Over at FiveThirtyEight, I did a little high school physics math to see how high you’d have to start to really drop the New Year’s Eve ball. And what would happen when it hit the ground.
The ball drop in Times Square happens too slowly for my taste. Just before midnight, the LED-studded ball will inch down its pole at a speed of 1.2 feet per second. That’s slower than the CDC-defined moderate walking pace of 3 miles per hour, or 4.4 feet per second.
Call me a woman of exacting standards, but if I can outpace the ball at a gentle amble, I’m a little reluctant to call its descent a “drop.” So I went ahead and did the Times Square Alliance the favor of calculating exactly how they could pull off a true ball drop in freefall.
That means the party will have to leave Times Square; there’s only one building in New York City tall enough for the task…
And if you want more seasonal news from our crack statistics team, I joined my co-worker Walt Hickey to kibbitz about the dance moves of Peanuts characters in the Charlie Brown Christmas Special. (Yes, there’s technically a stat angle — Walt ran a survey to discover which dancers were people’s favorites)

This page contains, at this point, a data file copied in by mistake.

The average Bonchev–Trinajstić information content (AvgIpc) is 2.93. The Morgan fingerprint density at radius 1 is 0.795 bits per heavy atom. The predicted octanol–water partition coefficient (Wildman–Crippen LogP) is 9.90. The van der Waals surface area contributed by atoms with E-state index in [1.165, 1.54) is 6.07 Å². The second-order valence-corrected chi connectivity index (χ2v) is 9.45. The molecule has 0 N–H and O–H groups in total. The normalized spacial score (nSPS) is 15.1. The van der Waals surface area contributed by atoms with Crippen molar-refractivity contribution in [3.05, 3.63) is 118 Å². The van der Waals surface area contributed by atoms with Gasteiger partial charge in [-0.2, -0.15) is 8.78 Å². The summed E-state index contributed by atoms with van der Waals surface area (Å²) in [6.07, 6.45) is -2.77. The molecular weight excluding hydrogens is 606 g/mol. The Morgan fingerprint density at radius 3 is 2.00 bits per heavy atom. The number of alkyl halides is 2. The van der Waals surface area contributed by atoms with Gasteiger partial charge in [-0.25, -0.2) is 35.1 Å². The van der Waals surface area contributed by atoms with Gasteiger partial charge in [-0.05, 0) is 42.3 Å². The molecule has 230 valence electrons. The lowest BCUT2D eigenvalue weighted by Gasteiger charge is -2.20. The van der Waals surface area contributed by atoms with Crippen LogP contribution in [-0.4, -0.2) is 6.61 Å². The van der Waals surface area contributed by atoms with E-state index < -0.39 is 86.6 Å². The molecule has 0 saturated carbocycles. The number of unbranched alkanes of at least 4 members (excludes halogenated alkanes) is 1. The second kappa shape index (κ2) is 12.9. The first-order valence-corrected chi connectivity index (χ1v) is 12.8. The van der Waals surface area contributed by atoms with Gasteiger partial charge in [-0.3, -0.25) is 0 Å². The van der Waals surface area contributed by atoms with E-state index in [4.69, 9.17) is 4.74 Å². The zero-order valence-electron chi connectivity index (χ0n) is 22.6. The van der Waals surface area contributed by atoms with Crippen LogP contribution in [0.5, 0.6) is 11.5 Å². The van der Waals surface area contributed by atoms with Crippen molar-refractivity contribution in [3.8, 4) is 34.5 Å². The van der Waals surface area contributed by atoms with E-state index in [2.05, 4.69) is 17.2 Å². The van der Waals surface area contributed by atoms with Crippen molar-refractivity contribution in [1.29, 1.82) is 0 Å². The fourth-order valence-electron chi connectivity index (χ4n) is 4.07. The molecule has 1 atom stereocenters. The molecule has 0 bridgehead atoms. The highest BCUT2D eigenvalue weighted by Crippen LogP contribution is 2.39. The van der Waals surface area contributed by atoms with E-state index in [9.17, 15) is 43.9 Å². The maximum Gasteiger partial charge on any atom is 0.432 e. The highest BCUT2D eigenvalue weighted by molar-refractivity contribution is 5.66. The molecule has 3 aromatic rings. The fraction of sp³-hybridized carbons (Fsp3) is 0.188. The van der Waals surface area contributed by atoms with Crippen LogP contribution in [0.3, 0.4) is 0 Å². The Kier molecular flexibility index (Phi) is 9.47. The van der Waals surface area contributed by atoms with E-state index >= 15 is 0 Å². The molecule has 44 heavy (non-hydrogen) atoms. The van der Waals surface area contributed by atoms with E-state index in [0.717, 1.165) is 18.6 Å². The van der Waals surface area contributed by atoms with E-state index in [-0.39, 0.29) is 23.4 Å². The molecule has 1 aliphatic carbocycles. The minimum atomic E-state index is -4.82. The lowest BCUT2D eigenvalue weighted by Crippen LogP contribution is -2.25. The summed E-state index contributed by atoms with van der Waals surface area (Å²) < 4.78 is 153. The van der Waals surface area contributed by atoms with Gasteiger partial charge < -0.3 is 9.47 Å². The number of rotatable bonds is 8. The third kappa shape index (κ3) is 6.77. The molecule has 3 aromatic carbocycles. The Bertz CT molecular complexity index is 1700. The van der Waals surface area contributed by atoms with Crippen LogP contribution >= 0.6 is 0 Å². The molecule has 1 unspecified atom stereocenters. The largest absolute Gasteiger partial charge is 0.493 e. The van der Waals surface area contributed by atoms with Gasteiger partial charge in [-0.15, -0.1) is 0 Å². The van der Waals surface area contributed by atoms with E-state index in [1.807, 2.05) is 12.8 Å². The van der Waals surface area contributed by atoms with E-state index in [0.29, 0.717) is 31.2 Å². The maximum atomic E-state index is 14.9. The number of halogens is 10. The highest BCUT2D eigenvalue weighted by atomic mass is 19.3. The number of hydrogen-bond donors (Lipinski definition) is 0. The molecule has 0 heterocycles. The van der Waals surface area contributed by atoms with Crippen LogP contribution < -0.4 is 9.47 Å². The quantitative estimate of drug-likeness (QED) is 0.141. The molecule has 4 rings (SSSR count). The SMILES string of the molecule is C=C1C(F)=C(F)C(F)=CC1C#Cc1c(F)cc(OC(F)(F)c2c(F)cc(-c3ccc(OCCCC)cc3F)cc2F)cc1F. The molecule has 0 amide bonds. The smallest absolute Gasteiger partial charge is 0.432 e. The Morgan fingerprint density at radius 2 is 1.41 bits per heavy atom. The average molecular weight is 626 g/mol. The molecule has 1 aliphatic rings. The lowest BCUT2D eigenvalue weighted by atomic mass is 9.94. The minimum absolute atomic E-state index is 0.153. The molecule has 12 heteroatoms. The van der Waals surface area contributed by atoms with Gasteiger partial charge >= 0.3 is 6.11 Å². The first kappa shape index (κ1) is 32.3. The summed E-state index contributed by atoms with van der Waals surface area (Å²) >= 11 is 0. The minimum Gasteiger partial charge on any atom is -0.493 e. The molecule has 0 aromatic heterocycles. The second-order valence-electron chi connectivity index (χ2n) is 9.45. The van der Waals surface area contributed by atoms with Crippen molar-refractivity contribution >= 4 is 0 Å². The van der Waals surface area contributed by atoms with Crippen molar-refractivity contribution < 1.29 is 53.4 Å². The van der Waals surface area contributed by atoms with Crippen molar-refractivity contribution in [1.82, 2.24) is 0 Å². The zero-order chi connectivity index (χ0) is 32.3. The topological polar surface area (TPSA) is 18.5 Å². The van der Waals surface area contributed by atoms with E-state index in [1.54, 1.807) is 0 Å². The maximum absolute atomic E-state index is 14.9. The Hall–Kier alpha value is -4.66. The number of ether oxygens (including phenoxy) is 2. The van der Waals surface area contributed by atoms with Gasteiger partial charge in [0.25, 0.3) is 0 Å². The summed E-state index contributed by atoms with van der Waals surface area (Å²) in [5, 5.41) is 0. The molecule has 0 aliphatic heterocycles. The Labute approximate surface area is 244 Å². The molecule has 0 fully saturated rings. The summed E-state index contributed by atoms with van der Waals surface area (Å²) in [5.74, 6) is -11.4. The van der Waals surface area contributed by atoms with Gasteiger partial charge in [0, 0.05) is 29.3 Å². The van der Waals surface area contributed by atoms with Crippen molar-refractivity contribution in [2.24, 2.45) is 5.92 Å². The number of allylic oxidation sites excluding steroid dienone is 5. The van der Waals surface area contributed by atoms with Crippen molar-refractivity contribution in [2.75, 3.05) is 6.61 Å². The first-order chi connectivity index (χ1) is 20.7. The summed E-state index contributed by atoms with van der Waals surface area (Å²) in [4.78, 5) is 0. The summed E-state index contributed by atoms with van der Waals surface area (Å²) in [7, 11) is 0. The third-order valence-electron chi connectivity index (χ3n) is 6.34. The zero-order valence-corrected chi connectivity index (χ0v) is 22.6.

paso doble thing.Leah: These are pretty hesitant moves, but if she did this with a little more force, she could be rocking a bullfighting/
Walt: Right, so I have a specific love for the girl in green, mainly because I, like most people, have been to a middle school dance. This is the dance that you do before your friend in the eighth grade tells you to stop using your arms so much.
Leah: My default in those moments was the Twist.
Walt: My default was “I want to punch the air, but the air right above my head, in particular.” I don’t really disagree with this ranking, but I admit I see far too much of my younger self in the girl in green.
Leah: Just so you know, the usual instruction for stage punches is “Punch a parrot on the shoulder of your scene partner.” You’re pretty close.